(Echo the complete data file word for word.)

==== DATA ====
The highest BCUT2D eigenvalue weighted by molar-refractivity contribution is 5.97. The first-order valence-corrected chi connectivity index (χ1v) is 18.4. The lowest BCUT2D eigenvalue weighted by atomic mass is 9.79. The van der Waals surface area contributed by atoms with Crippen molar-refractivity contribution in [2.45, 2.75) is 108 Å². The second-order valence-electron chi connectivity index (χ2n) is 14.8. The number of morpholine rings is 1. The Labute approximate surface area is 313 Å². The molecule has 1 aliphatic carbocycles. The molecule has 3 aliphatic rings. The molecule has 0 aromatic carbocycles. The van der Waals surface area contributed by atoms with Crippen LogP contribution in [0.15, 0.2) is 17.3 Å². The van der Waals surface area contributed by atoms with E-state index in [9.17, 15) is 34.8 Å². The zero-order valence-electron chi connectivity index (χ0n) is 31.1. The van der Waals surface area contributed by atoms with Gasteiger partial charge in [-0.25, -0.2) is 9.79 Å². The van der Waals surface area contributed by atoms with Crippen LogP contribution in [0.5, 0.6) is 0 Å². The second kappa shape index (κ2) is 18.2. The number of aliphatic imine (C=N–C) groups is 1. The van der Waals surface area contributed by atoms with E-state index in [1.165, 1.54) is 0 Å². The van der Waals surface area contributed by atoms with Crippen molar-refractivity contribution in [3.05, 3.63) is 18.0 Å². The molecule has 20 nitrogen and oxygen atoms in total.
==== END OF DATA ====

The highest BCUT2D eigenvalue weighted by molar-refractivity contribution is 5.97. The first-order valence-corrected chi connectivity index (χ1v) is 18.4. The lowest BCUT2D eigenvalue weighted by atomic mass is 9.79. The van der Waals surface area contributed by atoms with Crippen molar-refractivity contribution in [2.45, 2.75) is 108 Å². The second-order valence-electron chi connectivity index (χ2n) is 14.8. The number of morpholine rings is 1. The Labute approximate surface area is 313 Å². The molecule has 1 aliphatic carbocycles. The molecule has 3 aliphatic rings. The molecule has 0 aromatic carbocycles. The van der Waals surface area contributed by atoms with Crippen LogP contribution in [0.15, 0.2) is 17.3 Å². The van der Waals surface area contributed by atoms with E-state index in [9.17, 15) is 34.8 Å². The zero-order valence-electron chi connectivity index (χ0n) is 31.1. The van der Waals surface area contributed by atoms with Gasteiger partial charge in [-0.25, -0.2) is 9.79 Å². The van der Waals surface area contributed by atoms with Crippen LogP contribution in [0.5, 0.6) is 0 Å². The second kappa shape index (κ2) is 18.2. The number of aliphatic imine (C=N–C) groups is 1. The van der Waals surface area contributed by atoms with E-state index in [1.165, 1.54) is 0 Å². The van der Waals surface area contributed by atoms with Crippen molar-refractivity contribution in [3.05, 3.63) is 18.0 Å². The molecule has 20 nitrogen and oxygen atoms in total.